This has to be redressed, with action needed to support women in being heard while defending their rights, including in online digital spaces. This has prompted IDS to convene the countering backlash and supporting women’s empowerment in South Asia programmes that analyse where backlash emerges and ways to work together, including through intersectional coalitions.
This work has been alongside engaging with women’s rights organisations and rights-based activists on the best tactics for mobilising and coalition building for gender justice. A key part is considering how protest movements can mobilise and effect change around social issues. This led to the Why do we march? podcast, developed as part of A4EA, which shares insights and experiences of women who take part in the now annual Aurat March in cities across Pakistan.
Women’s rights and freedom of religion or belief
Alongside tackling emerging issues such as gender backlash, is how to improve understanding of the ‘blind spots’ in research relating to women’s rights. In feminist and freedom of religion or belief (FoRB) scholarship, there is a gap in research on the experiences of the intersection of religious marginality, economic exclusion, and gender inequality. This is being addressed by CREID in a special collection of papers on women from religious minority backgrounds, the first of which looked at the case of Pakistan, who are socioeconomically excluded and vulnerable to multiple sources of gender-based violence. The research shows how these women are falling through the cracks of the ‘leave no one behind’ agenda.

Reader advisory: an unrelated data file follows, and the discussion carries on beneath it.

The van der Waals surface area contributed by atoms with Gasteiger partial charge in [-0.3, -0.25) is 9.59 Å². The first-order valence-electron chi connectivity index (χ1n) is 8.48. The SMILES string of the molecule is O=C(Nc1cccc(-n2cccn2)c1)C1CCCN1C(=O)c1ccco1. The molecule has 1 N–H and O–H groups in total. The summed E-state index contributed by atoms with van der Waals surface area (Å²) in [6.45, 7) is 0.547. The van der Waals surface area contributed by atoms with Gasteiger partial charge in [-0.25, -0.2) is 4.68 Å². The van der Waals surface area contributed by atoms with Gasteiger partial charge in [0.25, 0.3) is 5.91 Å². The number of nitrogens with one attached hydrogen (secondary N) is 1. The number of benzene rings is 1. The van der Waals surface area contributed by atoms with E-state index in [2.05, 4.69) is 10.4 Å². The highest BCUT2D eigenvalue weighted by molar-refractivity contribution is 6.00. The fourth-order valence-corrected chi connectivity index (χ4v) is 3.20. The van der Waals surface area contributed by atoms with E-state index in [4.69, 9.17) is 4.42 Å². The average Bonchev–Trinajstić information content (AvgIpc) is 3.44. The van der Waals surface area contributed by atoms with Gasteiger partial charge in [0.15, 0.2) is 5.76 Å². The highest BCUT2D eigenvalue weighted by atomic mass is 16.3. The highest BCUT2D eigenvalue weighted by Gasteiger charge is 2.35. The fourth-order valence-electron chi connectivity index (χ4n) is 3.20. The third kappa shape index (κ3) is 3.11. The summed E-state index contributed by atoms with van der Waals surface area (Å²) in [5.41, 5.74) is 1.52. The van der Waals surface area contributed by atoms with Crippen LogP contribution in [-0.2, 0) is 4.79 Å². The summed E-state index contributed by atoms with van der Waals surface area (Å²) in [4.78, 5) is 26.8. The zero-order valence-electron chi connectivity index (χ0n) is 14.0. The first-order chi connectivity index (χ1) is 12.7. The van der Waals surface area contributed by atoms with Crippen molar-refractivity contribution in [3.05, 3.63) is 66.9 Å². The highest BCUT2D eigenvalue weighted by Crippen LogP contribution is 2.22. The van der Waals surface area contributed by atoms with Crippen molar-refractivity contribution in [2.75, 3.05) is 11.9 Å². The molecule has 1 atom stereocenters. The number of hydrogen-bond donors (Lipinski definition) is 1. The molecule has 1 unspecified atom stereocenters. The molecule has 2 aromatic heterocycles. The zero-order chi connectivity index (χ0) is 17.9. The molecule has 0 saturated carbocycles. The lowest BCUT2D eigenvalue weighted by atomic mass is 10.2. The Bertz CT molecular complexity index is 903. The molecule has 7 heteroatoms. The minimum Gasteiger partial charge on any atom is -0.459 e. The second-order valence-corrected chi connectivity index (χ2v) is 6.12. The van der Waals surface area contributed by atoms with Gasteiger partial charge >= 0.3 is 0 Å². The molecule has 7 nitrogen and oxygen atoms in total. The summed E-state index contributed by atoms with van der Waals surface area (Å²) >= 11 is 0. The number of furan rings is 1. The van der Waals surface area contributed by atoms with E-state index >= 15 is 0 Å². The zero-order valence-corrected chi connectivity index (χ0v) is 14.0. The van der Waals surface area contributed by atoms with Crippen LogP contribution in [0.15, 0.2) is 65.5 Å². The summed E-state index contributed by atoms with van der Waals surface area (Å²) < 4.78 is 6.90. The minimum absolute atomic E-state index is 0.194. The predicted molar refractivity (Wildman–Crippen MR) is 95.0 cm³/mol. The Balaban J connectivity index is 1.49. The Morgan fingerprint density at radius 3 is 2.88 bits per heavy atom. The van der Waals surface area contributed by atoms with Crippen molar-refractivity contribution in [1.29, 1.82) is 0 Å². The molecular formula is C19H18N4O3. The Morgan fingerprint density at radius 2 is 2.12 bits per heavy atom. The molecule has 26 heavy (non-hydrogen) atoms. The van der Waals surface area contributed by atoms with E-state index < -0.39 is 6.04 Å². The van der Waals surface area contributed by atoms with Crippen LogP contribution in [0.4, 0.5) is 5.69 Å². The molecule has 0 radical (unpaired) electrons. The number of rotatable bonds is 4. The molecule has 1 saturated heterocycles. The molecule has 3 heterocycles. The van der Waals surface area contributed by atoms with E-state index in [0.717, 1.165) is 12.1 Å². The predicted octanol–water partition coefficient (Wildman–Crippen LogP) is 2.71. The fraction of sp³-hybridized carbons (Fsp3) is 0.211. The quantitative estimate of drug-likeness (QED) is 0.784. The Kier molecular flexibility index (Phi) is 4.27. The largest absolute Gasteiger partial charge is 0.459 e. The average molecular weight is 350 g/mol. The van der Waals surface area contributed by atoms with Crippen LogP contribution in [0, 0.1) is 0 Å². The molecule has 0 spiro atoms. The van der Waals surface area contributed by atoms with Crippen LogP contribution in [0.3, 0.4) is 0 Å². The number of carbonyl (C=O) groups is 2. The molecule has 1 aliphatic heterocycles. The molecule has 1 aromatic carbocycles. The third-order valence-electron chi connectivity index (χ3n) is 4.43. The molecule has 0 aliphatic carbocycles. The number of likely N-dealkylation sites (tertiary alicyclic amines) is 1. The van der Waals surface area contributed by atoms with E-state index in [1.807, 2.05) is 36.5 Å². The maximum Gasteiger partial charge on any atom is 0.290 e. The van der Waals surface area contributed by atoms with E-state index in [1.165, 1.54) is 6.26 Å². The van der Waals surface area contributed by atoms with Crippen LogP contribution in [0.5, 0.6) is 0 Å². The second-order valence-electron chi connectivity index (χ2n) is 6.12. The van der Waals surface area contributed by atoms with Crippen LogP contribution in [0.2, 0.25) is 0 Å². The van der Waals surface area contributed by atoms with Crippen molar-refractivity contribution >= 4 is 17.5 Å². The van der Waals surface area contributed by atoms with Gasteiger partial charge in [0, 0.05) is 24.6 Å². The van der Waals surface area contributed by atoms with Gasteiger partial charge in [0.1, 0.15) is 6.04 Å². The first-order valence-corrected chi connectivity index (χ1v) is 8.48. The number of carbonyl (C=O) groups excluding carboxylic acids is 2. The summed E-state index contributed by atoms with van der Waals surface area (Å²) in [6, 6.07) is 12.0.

Achieving equality relies on political participation
The scale and complexity of the challenges to gender equality have been laid bare by the pandemic which has exacerbated so many pre-existing issues. As we look to how we move forward from the pandemic, it means there must be sustained attention on how women participate in politics at all levels. This is fundamental to building democratic and inclusive societies in countries of all income levels, faiths and cultures.
While the UN states that women’s political participation is a necessary ingredient for a peaceful and resilient society, there remain large gender gaps remain in this area in many countries around the globe. This was highlighted in IDS research of Northern and Southern Nigeria that considered how best to support women enter political office and actively participate in political processes.
The issue of political participation and how to level the playing field of policy making is a crucial one for society, particularly when we consider how to overcome not only the impacts of the pandemic but also the universal development challenges more generally. To join the debate, register for our online event on the 18 March where we’ll be joined by an international panel of speakers sharing their experiences of being a woman in politics, driving change for gender equality.